“A lot of these are … historic buildings,” said Joe Schwark, business development manager for thermal energy at Xcel in an interview with The Denver Gazette. “They have a lot of legacy infrastructure. They have issues like asbestos. There’s definitely limitations and challenges to convert.”
Maintaining the 143-year-old steam system has its own challenges. While all of the original steam pipes have been replaced, Schwark said there is still about 2,500 feet of pipe dating back to 1911. The challenges of keeping the system operating falls on 16 members of Xcel’s Thermal Energy Department.
“There is quite a bit of work involved. I think one of the big challenges that we have is maintaining the 10 miles of distribution piping in the street,” Schwark said. “It’s just really, really expensive to do any type of maintenance out in the streets and that piping is old, so we’re always fixing leaks and always interfacing with other utilities, whether it’s the water utility or fiber optics. Dealing with traffic and public safety is a huge challenge.”
The 16th Street Mall project is one of Xcel’s most complicated issues today, and coordinating with the city — and with all of the other utilities — is critical because the company only has 117 steam customers, said Tyler Smith, Xcel’s director of regional government affairs.
“They’re super-cost sensitive, because that’s not going to be socialized across a million electric customers or a million gas customers,” Smith said. “So, we’ve got to be really cognizant of that.”
District system advantages
While Denver’s steam system is the oldest, according to the U.S. Energy Information Administration, there are more than 660 district energy systems operating in the U.S., with installations in every state, providing heating to an estimated 5.5 billion square feet of floor space.
In addition to Denver, major U.S. cities with downtown district energy systems include New York, Boston, Philadelphia, San Francisco and Minneapolis.
Copenhagen is considered the gold standard of district energy. Denmark’s capital has the largest system in the world and serves 98% of Copenhagen’s buildings.
The utility operator is working to make the system carbon-neutral by 2025 by replacing fossil fuels with wood pellets from sustainably grown forests, as well as by investigating the use of large-scale heat pumps running on wind and geothermal energy that incorporate heat storage using large water tanks, according to C40. The group is a global network of nearly 100 mayors of the world’s leading cities seeking to confront what many have described as a climate crisis.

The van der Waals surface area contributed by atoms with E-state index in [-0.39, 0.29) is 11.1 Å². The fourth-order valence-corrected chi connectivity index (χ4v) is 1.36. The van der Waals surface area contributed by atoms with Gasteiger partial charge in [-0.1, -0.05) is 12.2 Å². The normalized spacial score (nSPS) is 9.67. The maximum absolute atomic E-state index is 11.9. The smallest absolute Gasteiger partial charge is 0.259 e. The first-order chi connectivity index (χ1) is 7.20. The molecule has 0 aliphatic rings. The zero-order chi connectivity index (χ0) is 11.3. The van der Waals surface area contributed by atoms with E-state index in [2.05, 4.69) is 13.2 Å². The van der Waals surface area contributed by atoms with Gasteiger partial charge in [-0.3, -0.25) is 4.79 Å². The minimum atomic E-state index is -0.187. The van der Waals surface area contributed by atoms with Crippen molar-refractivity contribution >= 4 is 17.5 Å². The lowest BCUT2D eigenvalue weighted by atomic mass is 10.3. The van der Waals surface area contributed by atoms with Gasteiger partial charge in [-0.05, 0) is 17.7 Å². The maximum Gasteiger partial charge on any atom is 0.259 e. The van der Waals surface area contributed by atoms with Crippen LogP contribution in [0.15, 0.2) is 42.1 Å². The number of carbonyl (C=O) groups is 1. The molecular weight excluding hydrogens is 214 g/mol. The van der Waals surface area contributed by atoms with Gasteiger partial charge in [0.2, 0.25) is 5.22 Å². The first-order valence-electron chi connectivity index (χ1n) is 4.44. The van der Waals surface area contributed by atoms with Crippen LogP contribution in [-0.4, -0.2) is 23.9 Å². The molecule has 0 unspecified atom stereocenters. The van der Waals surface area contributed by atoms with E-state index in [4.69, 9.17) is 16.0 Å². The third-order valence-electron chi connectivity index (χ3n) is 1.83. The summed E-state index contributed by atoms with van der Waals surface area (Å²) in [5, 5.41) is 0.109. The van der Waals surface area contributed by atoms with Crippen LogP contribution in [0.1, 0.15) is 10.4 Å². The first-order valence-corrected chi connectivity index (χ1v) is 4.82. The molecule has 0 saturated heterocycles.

The DOE Office of Energy Efficiency and Renewable Energy said district energy systems that generate electricity are often configured as microgrids. In a microgrid environment, the district energy system can continue to deliver thermal energy and electricity in the event of a grid outage.
District energy systems, said the energy office, offer many benefits, including economies of scale, safety, reliability, energy security, and resilience.
“We understand that Denver has the electrification ordinance,” Schwark said. “Obviously, steam is generated with natural gas, so it’s carbon-intensive. But, I think, at this point, while Xcel is still figuring out what options are available to our customers, the city’s willing to work with a lot of the steam customers. We want to decarbonize, as well, but we also need to provide reliable energy, and it’s got to be cost-effective. So, we’re trying to balance everything.”
Xcel is looking at the possibility of using geothermal heat. But because it requires quite a bit of real estate, which is at a premium in Denver, Schwark said challenges exist.
“There was geothermal legislation last year, and the Colorado energy office just opened up some geothermal grants. And so, we’re also looking at pursuing those as well,” said Tyler Smith, director of regional government affairs for Xcel.
“When you’re thinking about policies and whether the company’s going to support them, we look at it through a lens of is it going to be reliable? Is it going to be cost affordable, and is it going to be ever-increasingly clean?” Smith said.
“I think ultimately at the end of the day, we want to give our customers the choice around what their energy needs are. And for some it may be steam, for some it may be natural gas, and for others, they see a benefit in electrification. So, keeping the choice is paramount for our customers.”
In Denver, the long arc of steam power since the 1895 Gumry disaster has been a critical part of that choice. Whether that system survives remains to be seen.